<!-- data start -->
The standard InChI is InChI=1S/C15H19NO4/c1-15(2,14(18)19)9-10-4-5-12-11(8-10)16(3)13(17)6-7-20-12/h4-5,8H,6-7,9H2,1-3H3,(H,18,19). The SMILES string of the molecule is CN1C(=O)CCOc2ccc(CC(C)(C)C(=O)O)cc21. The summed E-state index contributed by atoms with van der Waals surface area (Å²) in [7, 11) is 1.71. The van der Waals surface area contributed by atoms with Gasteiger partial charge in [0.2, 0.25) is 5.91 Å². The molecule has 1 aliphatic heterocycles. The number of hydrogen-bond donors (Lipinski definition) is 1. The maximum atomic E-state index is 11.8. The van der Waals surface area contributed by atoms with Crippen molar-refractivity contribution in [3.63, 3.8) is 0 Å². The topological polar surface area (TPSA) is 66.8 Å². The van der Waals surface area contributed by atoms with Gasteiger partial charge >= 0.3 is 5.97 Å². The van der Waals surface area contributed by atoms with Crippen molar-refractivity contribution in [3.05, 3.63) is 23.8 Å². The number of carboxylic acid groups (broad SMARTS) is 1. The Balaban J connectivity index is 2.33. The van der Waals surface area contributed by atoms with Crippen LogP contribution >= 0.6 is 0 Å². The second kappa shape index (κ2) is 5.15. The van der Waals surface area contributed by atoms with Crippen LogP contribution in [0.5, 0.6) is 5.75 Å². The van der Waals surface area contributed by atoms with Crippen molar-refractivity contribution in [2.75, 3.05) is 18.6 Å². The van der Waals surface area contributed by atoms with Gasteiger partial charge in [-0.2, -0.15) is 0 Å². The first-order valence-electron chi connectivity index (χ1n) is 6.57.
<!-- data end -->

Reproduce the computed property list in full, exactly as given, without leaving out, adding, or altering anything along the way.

The standard InChI is InChI=1S/C15H19NO4/c1-15(2,14(18)19)9-10-4-5-12-11(8-10)16(3)13(17)6-7-20-12/h4-5,8H,6-7,9H2,1-3H3,(H,18,19). The SMILES string of the molecule is CN1C(=O)CCOc2ccc(CC(C)(C)C(=O)O)cc21. The summed E-state index contributed by atoms with van der Waals surface area (Å²) in [7, 11) is 1.71. The van der Waals surface area contributed by atoms with Gasteiger partial charge in [0.2, 0.25) is 5.91 Å². The molecule has 1 aliphatic heterocycles. The number of hydrogen-bond donors (Lipinski definition) is 1. The maximum atomic E-state index is 11.8. The van der Waals surface area contributed by atoms with Crippen molar-refractivity contribution in [3.63, 3.8) is 0 Å². The topological polar surface area (TPSA) is 66.8 Å². The van der Waals surface area contributed by atoms with Gasteiger partial charge >= 0.3 is 5.97 Å². The van der Waals surface area contributed by atoms with Crippen molar-refractivity contribution in [3.05, 3.63) is 23.8 Å². The number of carboxylic acid groups (broad SMARTS) is 1. The Balaban J connectivity index is 2.33. The van der Waals surface area contributed by atoms with Crippen LogP contribution >= 0.6 is 0 Å². The second kappa shape index (κ2) is 5.15. The van der Waals surface area contributed by atoms with Crippen LogP contribution in [0.5, 0.6) is 5.75 Å². The van der Waals surface area contributed by atoms with Crippen molar-refractivity contribution in [2.75, 3.05) is 18.6 Å². The van der Waals surface area contributed by atoms with Gasteiger partial charge in [-0.2, -0.15) is 0 Å². The first-order valence-electron chi connectivity index (χ1n) is 6.57.